Let Yourself Outgrow People

Kristina Ralston
3 min readDec 2, 2020

And the day came when the risk to remain tight in a bud was more painful than the risk it took to blossom. ~Anais Nin

2020 has made crystal-clear how long overdue I was for outgrowing people.

We have all white-knuckled something this year, in the hopes that it would bring a bellwether of normalcy and stability. We knew that holding onto something that wasn’t working anymore was not the right path forward. And yet, with every layer that lifted, with every distraction removed, with more and more of our creepy-crawlies exposed, we were determined not to see. We held fast to our stories, our relationships, and the life situations we’d created, and kept ourselves going by dutifully replenishing the stemware we held in our hands, zoning out to Netflix, or taking full advantage of our Prime membership.

Many people in my life have come and gone this year, mostly because I’ve been able to shed the scales on my eyes, and see things for what they truly were. I’ve become intimately acquainted with long-ignored aspects of my depths, and this new awareness has made me see how much I’ve over-bridged to others at the very real sacrifice of my needs, wants, and desires. Thankfully, gratefully, they’re starting to come back, delicately, borne in on teeny tiny fairy wings, and as they surface, they are making it clear to me that they will no longer be ignored. And, in response, I’m choosing to listen and be okay with that, doing my best to adjust and change, as required.

As each relationship has come crashing down from the pedestal of what it was, I’m finding myself surprisingly calm. Almost like I expected it to happen. Something deep and true was confirmed for me in the destruction. Betrayal is a vicious bitch, but she does put a point on what reality is. To see where you really stand with people is a gift; to see them as they truly are is also a gift, even if it’s confusing, painful, or just plain fucked up. In the craziest of moments, remember that the chasm this awareness creates will eventually fill in and close up. In its place, we’ll have a scar reminding us that we now have a direct line to our soul that wasn’t there before.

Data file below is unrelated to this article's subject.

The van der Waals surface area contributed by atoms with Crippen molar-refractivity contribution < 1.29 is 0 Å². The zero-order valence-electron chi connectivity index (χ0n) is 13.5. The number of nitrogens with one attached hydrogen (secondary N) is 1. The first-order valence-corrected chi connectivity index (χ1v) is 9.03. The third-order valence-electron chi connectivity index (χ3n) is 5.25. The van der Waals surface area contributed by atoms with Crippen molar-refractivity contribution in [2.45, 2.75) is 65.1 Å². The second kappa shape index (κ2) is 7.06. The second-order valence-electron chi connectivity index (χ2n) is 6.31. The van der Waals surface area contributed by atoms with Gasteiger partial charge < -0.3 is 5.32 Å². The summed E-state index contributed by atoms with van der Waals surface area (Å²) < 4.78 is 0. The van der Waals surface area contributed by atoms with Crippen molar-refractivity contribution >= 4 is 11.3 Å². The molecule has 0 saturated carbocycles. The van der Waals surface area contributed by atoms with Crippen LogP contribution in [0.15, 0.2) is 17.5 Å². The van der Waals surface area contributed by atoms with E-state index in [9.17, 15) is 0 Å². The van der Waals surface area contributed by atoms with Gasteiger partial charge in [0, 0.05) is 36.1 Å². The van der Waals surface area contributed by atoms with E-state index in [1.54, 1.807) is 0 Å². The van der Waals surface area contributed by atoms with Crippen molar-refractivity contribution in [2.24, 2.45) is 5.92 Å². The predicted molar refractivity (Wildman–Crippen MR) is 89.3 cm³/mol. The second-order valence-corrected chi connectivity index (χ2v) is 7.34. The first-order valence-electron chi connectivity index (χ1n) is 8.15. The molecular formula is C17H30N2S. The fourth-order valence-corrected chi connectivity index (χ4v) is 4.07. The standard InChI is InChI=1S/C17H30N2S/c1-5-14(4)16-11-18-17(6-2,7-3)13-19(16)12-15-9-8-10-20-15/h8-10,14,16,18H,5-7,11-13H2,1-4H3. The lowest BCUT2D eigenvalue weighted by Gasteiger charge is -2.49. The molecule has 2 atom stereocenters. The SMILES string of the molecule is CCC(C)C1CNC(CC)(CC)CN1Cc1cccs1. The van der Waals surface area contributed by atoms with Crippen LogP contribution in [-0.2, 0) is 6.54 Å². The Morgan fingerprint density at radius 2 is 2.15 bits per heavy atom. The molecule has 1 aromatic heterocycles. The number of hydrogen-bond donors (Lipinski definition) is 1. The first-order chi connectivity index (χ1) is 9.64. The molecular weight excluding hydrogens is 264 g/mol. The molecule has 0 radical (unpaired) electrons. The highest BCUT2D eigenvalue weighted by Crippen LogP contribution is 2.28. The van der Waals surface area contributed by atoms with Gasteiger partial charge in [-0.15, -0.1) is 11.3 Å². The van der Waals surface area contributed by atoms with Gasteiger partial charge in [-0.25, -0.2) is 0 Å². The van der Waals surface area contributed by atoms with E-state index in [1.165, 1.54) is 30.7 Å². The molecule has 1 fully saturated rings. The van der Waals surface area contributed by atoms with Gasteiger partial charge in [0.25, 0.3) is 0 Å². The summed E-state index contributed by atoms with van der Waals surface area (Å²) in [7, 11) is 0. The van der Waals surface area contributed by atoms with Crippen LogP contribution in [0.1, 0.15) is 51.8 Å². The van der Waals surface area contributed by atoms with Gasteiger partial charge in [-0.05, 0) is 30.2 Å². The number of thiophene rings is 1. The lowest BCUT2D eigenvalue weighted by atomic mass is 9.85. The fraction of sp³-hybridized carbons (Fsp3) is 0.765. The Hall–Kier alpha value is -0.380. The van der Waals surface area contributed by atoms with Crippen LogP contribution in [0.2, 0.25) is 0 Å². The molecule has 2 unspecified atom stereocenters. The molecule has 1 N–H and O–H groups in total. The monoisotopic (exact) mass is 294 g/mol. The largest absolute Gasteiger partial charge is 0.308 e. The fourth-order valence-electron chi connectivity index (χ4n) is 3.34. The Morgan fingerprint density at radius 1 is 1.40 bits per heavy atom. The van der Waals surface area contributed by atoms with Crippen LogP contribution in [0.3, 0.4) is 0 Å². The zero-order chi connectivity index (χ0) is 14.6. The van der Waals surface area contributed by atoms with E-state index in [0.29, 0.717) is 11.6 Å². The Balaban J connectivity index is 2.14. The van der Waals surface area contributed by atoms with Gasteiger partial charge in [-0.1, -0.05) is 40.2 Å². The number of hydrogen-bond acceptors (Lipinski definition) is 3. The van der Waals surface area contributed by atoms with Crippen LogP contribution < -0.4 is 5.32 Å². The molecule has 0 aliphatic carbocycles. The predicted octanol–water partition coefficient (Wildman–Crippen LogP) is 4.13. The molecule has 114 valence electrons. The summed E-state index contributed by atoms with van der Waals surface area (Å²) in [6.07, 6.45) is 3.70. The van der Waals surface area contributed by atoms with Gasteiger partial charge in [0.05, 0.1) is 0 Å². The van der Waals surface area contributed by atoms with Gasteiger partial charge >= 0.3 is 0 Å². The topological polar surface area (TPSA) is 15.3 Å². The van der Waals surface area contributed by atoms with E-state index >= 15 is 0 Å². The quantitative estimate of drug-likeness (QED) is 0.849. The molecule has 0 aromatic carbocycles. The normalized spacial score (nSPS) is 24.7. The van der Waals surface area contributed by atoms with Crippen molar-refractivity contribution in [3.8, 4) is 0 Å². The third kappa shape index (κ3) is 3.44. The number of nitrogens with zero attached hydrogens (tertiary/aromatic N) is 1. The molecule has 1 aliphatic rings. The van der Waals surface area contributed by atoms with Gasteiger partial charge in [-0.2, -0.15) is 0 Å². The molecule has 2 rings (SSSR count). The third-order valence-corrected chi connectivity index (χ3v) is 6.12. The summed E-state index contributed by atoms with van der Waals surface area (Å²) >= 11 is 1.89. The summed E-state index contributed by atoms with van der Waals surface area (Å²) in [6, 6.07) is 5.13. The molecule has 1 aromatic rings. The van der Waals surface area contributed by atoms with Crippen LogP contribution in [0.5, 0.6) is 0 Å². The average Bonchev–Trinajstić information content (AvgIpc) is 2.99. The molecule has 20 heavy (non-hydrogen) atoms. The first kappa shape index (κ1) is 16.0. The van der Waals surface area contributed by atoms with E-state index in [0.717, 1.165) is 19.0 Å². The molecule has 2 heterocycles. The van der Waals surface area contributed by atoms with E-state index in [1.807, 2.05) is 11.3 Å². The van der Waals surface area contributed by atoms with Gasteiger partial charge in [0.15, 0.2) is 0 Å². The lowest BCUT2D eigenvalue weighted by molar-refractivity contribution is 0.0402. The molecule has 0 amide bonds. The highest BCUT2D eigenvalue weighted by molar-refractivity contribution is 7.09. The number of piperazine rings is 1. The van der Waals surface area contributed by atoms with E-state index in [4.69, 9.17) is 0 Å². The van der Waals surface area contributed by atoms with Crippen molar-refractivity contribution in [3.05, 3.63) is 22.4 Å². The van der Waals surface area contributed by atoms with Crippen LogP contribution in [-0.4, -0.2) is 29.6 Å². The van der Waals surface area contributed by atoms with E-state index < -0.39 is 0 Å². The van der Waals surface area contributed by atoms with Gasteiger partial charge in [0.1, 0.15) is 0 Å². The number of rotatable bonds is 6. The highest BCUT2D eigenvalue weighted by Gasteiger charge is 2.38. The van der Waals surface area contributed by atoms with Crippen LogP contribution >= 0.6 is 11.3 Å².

And so, I’m trying to let myself outgrow people. To choose when it’s time to move on, and to embrace both the sadness of good-bye and the anticipation of growth and change that are on their way to me. I have no idea where this outgrowth will lead, but I know that the temporary pain of change will evolve into something vital and true. So, I thank them all for being in my life while they were, for being my healers, my teachers, and — with an ache in my heart — do my best to stand up tall, turn my face away, set my gaze forward with grit and determination, and take my first trembling, bold steps into that new, exhilarating, and scary-as-hell direction.

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Kristina Ralston

Change strategist and leadership coach. Let’s change the conversation around change, together. Find out how at: empactchangeconsulting.com